“Strange, isn’t it? Each man’s life touches so many other lives. When he isn’t around he leaves an awful hole, doesn’t he?”
– Clarence the angel
It’s a Wonderful Life
This country has tossed around a lot of potential solutions to school shootings since the stunning massacre at Sandy Hook.
We’ve talked about gun control, arming teachers, more armed security guards. We’ve not talked a lot about mental health reform, which is what we really need to be talking about. That’s the common thread in these events.
The case of armed intruder Michael Brandon Hill at a Decatur elementary school last week is a prime example. His problem wasn’t the gun lobby; by his own admission, he was off his medication.
But the real story in last week’s tense drama was Ronald E. McNair Discovery Learning Academy front-office worker Antoinette Tuff.
It’s one of the stories of the year, in our view.
Rather than run and hide, Ms. Tuff played intermediary between the gunman and the 911 dispatcher – with a unique alloy of steel and silk. Courageously, she stood with the gunman and relayed messages to the dispatcher, while showing divine love and kindness to the troubled young man.
She helped encourage him to surrender peacefully. No one was injured.
“It’s going to be all right, sweetie,” she reassured the armed man. “I just want you to know I love you, though, OK? And I’m proud of you. That’s a good thing that you’re just giving up and don’t worry about it. We all go through something in life.”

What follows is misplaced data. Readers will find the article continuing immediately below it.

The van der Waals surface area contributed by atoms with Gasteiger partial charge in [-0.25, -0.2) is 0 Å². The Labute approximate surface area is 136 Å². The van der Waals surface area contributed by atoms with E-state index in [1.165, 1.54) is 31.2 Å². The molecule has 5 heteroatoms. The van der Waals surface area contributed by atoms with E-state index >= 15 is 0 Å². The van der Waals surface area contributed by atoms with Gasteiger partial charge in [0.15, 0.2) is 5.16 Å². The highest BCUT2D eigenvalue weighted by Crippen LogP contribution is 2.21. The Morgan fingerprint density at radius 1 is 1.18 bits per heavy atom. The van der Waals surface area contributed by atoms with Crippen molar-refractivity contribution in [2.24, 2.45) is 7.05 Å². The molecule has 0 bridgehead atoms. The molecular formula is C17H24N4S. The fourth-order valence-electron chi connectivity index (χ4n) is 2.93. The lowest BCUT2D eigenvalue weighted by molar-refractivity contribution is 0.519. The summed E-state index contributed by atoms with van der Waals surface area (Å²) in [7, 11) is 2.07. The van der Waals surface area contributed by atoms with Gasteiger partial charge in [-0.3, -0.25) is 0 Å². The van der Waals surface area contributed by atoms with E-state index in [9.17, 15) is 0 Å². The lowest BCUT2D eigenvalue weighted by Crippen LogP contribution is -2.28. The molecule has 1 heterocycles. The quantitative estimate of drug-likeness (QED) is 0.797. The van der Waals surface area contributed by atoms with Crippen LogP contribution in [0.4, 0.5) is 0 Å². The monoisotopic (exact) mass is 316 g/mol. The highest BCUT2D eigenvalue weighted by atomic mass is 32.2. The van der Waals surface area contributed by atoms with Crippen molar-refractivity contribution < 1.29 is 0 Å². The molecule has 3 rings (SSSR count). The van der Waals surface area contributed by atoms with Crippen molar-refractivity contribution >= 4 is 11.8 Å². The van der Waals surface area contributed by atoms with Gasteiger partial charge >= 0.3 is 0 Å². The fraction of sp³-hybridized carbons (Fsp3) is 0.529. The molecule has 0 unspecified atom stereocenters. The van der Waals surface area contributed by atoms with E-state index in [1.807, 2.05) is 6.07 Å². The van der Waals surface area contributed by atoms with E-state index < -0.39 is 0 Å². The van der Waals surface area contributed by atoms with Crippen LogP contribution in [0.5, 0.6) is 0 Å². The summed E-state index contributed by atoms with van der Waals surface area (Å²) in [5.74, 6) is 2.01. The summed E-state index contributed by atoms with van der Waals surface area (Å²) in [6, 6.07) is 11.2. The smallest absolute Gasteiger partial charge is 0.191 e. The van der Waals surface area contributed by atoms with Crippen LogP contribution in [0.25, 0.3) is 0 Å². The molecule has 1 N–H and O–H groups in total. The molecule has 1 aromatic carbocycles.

At another point, she opened up to him about her own struggles:
“I thought the same thing,
you know. I tried to commit suicide last year after my husband left me. But look at me now. I’m still working and everything is OK.”
Yes, let’s look at her now, because she is the very face of love and compassion.
There can be no doubt that her calm compassion and empathy extinguished a blaze that could have raged out of control. It’s not a stretch to suggest she may have saved little boys and girls and her adult colleagues, perhaps numerous of them.
The term “hero” is sometimes awarded dubiously today. But there is no debating the
accolade in her case.
You can try to train people to do what she did, and indeed she was trained. But it still seemed to spring naturally from her heart.
And let there be no mistake: What she did, in confronting potential mass violence with a fire extinguisher of love, is neither weak nor easy. It’s the sign of great strength and wisdom.
She is, indeed, one Tuff cookie.
Her admission that she considered harming herself last year is reminiscent of the plot in It’s a Wonderful Life. In it, the suicidal George Bailey is given a chance to see what the world would be like without him. In life, he had saved his brother from drowning, and his brother had gone on to save a transport of soldiers in the war. But without him, his brother dies and so does “every man on that transport.”
Similarly, we are so grateful Antoinette Tuff was here to help save those kids and colleagues.
You just never know when life will call out to you.